The city of Durham, complete with its world-famous Cathedral, quaint winding cobbled streets and relaxing riverside walks, lies to the north east of England.
The route north from London starts from Kings Cross station, home of Platform 9 3/4 for trains to Hogwarts. But you can take a real train to find sanctuary in the Cathedral, dodge scary pigeons and Britain’s wickedest woman, before picking up the Harry theme again to wander the winding streets of medieval Diagon Alley, before ducking under them to meet Vikings. Then find the tallest building in the world (in 1311), the first recognized contract between a king and his people, and the steepest coffee shops on ‘Britain’s Best Street’.
Explore Durham Cathedral it’s Sanctuary Knocker and Open Treasures Exhibition
One of the grandest cathedrals in Britain, head to the cathedral and discover its history.
You may recognise its incised columns in the nave, and the cloisters famous in the Harry Potter films. Indeed, the shape of Hogwarts was largely based on the cathedral itself.
Sanctuary Knocker – In the medieval period Durham Cathedral offered the right of sanctuary – or protection – to criminals fleeing from the law. Anyone who grasped hold of the sanctuary knocker on the cathedral’s north door was safe, at least for a while. Kept safe, fed and watered by the Benedictine monks of Durham the fugitives then had 37 days in which to consider their options – go to trial or into voluntary exile.
Tour of Durham Castle and University hosted by a student from Durham University
Durham Castle, Cathedral and University are all part of Durham’s World Heritage Site, which was inscribed on the World Heritage List by UNESCO in 1986. Durham Castle was built over 900 years ago to protect the English borders and today it’s home to the students of University College who will act as your guide to the Castle Keep, the leaning Black Stairs and the Great Hall where the scholars take their meals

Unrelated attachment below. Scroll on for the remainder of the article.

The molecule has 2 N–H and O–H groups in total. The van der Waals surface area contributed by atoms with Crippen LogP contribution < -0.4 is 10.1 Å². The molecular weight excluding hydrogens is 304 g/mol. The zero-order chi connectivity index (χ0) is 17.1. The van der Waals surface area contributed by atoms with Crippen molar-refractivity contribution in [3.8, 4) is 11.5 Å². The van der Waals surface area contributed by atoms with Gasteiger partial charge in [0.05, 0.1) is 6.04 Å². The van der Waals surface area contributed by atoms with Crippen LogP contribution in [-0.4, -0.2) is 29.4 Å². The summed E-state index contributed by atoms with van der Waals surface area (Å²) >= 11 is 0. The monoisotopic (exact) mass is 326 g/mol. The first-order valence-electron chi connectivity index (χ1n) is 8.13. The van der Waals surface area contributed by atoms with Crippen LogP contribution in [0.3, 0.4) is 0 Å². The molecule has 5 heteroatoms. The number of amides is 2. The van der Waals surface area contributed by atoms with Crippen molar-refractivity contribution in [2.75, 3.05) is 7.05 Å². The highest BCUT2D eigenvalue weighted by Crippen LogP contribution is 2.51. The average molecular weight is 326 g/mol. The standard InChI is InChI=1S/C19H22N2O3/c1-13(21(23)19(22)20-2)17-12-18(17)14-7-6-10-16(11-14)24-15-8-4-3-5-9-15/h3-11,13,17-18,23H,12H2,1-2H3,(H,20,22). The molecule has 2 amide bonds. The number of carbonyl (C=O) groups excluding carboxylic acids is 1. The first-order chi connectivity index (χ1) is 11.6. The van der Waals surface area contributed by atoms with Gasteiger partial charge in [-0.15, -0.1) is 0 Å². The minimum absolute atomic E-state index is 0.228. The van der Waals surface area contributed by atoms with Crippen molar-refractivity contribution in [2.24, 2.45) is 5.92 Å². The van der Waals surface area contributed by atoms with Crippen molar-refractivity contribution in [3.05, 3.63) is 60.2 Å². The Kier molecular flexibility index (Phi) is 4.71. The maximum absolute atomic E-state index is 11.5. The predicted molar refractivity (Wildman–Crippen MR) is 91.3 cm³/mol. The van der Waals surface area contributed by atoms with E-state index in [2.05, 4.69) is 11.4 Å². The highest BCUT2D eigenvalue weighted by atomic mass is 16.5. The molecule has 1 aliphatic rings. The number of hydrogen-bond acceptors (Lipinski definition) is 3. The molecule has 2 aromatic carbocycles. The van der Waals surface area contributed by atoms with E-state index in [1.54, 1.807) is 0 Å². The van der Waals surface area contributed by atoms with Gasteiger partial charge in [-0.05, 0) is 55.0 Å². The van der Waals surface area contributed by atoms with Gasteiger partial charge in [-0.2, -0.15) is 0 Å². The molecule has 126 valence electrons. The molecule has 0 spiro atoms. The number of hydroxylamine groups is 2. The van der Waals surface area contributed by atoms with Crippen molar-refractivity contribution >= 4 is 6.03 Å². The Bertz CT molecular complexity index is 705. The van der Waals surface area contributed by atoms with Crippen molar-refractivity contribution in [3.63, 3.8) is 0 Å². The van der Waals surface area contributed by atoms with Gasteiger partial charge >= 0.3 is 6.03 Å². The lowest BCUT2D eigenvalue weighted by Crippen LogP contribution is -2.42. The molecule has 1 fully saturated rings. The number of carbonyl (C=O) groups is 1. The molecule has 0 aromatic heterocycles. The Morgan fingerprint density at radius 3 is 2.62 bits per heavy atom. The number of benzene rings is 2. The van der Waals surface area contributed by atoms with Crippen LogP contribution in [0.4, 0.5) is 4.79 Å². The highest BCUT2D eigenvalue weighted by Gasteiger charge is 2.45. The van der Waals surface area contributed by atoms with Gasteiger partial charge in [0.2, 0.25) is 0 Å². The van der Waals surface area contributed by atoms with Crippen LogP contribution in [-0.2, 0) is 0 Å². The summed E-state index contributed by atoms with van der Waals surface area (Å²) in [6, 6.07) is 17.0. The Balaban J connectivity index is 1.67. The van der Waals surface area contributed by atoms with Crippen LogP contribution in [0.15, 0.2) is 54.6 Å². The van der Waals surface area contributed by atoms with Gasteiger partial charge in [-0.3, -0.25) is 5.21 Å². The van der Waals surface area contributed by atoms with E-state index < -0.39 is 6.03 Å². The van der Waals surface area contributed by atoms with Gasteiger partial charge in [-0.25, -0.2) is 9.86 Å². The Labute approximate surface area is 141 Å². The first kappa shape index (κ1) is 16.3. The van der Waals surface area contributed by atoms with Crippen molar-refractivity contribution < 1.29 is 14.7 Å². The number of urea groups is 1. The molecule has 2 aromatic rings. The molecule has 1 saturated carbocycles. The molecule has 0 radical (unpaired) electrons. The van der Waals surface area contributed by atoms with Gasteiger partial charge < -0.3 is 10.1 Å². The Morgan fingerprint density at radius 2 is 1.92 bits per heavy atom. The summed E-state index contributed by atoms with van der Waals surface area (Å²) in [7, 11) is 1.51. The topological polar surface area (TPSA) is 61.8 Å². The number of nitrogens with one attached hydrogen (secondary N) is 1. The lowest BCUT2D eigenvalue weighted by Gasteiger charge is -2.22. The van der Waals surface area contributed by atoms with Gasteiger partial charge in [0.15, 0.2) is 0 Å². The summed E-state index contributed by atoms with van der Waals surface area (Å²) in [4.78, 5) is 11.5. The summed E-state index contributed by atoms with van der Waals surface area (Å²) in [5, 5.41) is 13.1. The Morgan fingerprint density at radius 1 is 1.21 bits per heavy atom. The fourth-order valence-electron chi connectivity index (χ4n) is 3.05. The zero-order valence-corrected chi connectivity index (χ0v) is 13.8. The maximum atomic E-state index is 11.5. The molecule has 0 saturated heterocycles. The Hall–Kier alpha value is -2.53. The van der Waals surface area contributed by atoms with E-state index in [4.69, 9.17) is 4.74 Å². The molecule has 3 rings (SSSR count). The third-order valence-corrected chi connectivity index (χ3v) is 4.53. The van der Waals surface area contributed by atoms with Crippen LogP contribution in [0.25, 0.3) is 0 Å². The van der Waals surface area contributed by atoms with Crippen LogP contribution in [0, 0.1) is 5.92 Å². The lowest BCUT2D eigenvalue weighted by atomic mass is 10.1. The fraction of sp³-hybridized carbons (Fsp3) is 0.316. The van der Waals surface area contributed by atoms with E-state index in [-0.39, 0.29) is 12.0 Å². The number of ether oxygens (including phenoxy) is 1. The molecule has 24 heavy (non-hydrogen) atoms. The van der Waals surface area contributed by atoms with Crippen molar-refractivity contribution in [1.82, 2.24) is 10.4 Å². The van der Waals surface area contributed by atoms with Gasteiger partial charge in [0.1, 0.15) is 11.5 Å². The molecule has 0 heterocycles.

- 1hr 30 min / 70 miles
- 50 min
York’s Chocolate Story
York is known as the UK’s home of chocolate, from the Chocolate orange to the globally famous KitKat. Discover how to make and taste chocolate like an expert.
Don’t miss Brew York to sample some craft beer located within the city walls.
A royal castle built for Henry III in the middle of the thirteenth century, it offers superb views over York. It was one of two motte-and-bailey castles in the city.
Marvel at the largest expanse of medieval stained glass in the UK and one of Europe’s artistic masterpieces.
Stroll along the Shambles, Europe’s most intact medieval shopping street and an inspiration for Diagon Alley in the Harry Potter series.
Perched high on a cliff, it’s easy to see why the haunting remains of Whitby Abbey were inspiration for Bram Stoker’s gothic tale of ‘Dracula’.
Bettys Café Tea Rooms
No visit to York is complete without a trip to our famous Café Tea Rooms on St Helen’s Square.
Explore the Jorvik Viking Centre
A groundbreaking visitor experience where you take a journey through the reconstruction of Viking-Age streets and experience life as it would have been in 10th century York.
- 1hr 44 min / 80 miles
- 1hr 42 min
Lincoln’s picturesque Steep Hill was awarded the title ‘Britain’s Best Place’ in 2012 by the Academy of Urbanism, because of its fascinating array of independent shops lining a parade of architecture that spans almost two thousand years.
Discover the Lincoln imp at Lincoln Cathedral
Explore inside the Gothic style Lincoln Cathedral, which was built between 1185 and 1311. Those with sharp-eyed might find a demon, a little charmer who became the symbol of the whole county, the Lincoln imp. There is a spotlight to help you find him.
Magna Carta at Lincoln Castle
Lincoln’s Magna Carta is the primary surviving copy of the original document of 1215, delivered to the cathedral’s muniments room that year. Having been taken to Fort Knox, Kentucky for security during the second world war, Lincoln Magna Carta is now on permanent display in Lincoln Castle.
Medieval Bishop’s Palace
Standing almost in the shadow of Lincoln Cathedral, with sweeping views over the ancient city and the countryside beyond, the Medieval Bishop’s Palace was once among the most important buildings in the country